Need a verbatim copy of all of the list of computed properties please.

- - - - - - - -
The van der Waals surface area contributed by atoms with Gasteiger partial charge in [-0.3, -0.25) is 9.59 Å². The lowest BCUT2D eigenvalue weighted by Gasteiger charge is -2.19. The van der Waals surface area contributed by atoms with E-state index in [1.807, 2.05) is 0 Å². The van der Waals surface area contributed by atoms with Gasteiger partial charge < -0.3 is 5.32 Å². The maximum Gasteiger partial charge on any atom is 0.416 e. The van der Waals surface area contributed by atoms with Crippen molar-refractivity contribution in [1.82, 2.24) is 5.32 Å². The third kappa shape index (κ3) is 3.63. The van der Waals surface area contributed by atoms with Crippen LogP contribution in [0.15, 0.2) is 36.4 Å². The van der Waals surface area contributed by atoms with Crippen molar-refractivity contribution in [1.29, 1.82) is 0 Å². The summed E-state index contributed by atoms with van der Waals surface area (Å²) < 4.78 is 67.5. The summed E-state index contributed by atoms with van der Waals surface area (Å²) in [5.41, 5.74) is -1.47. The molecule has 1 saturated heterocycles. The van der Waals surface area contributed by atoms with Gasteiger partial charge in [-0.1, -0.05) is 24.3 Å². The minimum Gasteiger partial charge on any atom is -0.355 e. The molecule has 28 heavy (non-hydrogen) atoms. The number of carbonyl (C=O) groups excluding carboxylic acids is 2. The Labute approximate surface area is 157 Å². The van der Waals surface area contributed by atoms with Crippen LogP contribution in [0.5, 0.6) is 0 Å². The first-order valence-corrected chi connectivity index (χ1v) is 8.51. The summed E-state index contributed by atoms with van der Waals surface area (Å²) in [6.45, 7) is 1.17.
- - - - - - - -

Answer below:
The van der Waals surface area contributed by atoms with Gasteiger partial charge in [-0.3, -0.25) is 9.59 Å². The lowest BCUT2D eigenvalue weighted by Gasteiger charge is -2.19. The van der Waals surface area contributed by atoms with E-state index in [1.807, 2.05) is 0 Å². The van der Waals surface area contributed by atoms with Gasteiger partial charge < -0.3 is 5.32 Å². The maximum Gasteiger partial charge on any atom is 0.416 e. The van der Waals surface area contributed by atoms with Crippen molar-refractivity contribution in [1.82, 2.24) is 5.32 Å². The third kappa shape index (κ3) is 3.63. The van der Waals surface area contributed by atoms with Crippen LogP contribution in [0.15, 0.2) is 36.4 Å². The van der Waals surface area contributed by atoms with Crippen molar-refractivity contribution in [1.29, 1.82) is 0 Å². The summed E-state index contributed by atoms with van der Waals surface area (Å²) < 4.78 is 67.5. The summed E-state index contributed by atoms with van der Waals surface area (Å²) in [5.41, 5.74) is -1.47. The molecule has 1 saturated heterocycles. The van der Waals surface area contributed by atoms with Gasteiger partial charge in [-0.1, -0.05) is 24.3 Å². The minimum Gasteiger partial charge on any atom is -0.355 e. The molecule has 28 heavy (non-hydrogen) atoms. The number of carbonyl (C=O) groups excluding carboxylic acids is 2. The Labute approximate surface area is 157 Å². The van der Waals surface area contributed by atoms with Crippen LogP contribution in [0.5, 0.6) is 0 Å². The first-order valence-corrected chi connectivity index (χ1v) is 8.51. The summed E-state index contributed by atoms with van der Waals surface area (Å²) in [6.45, 7) is 1.17.